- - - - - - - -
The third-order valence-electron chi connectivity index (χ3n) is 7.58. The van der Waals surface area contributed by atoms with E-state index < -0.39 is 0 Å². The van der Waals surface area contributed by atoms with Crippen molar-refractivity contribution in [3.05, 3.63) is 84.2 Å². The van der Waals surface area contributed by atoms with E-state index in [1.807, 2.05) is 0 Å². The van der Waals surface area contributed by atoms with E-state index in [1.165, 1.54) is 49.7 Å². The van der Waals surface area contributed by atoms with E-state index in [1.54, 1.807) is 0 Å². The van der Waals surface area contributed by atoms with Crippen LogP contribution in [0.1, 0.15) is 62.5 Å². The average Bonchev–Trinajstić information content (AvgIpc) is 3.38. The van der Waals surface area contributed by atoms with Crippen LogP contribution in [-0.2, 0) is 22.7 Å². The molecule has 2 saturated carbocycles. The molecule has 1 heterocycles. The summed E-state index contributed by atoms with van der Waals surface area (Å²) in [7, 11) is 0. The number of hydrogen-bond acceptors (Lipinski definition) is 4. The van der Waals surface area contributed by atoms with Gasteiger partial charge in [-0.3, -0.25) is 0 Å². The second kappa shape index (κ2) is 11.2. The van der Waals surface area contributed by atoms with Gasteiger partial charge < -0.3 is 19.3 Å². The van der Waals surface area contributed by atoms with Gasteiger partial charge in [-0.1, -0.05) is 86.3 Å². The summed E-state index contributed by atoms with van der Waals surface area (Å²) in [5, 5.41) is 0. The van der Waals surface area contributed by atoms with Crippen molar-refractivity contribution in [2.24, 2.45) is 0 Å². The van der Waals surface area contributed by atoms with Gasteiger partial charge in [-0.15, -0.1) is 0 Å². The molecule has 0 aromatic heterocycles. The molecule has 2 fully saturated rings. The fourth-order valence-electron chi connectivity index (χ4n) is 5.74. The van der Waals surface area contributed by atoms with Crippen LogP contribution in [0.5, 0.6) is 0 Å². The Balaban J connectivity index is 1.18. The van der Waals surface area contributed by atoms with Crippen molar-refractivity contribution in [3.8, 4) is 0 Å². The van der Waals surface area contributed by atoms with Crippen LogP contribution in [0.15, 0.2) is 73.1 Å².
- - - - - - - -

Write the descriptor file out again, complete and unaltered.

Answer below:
The third-order valence-electron chi connectivity index (χ3n) is 7.58. The van der Waals surface area contributed by atoms with E-state index < -0.39 is 0 Å². The van der Waals surface area contributed by atoms with Crippen molar-refractivity contribution in [3.05, 3.63) is 84.2 Å². The van der Waals surface area contributed by atoms with E-state index in [1.807, 2.05) is 0 Å². The van der Waals surface area contributed by atoms with E-state index in [1.165, 1.54) is 49.7 Å². The van der Waals surface area contributed by atoms with E-state index in [1.54, 1.807) is 0 Å². The van der Waals surface area contributed by atoms with Crippen LogP contribution in [0.1, 0.15) is 62.5 Å². The average Bonchev–Trinajstić information content (AvgIpc) is 3.38. The van der Waals surface area contributed by atoms with Crippen LogP contribution in [-0.2, 0) is 22.7 Å². The molecule has 2 saturated carbocycles. The molecule has 1 heterocycles. The summed E-state index contributed by atoms with van der Waals surface area (Å²) in [7, 11) is 0. The number of hydrogen-bond acceptors (Lipinski definition) is 4. The van der Waals surface area contributed by atoms with Gasteiger partial charge in [-0.3, -0.25) is 0 Å². The second kappa shape index (κ2) is 11.2. The van der Waals surface area contributed by atoms with Gasteiger partial charge < -0.3 is 19.3 Å². The van der Waals surface area contributed by atoms with Gasteiger partial charge in [-0.1, -0.05) is 86.3 Å². The summed E-state index contributed by atoms with van der Waals surface area (Å²) in [5, 5.41) is 0. The van der Waals surface area contributed by atoms with Crippen molar-refractivity contribution in [2.24, 2.45) is 0 Å². The van der Waals surface area contributed by atoms with Gasteiger partial charge in [-0.15, -0.1) is 0 Å². The molecule has 0 aromatic heterocycles. The molecule has 2 fully saturated rings. The fourth-order valence-electron chi connectivity index (χ4n) is 5.74. The van der Waals surface area contributed by atoms with Crippen LogP contribution in [0.5, 0.6) is 0 Å². The Balaban J connectivity index is 1.18. The van der Waals surface area contributed by atoms with Crippen molar-refractivity contribution in [3.8, 4) is 0 Å². The van der Waals surface area contributed by atoms with Crippen LogP contribution in [0.15, 0.2) is 73.1 Å².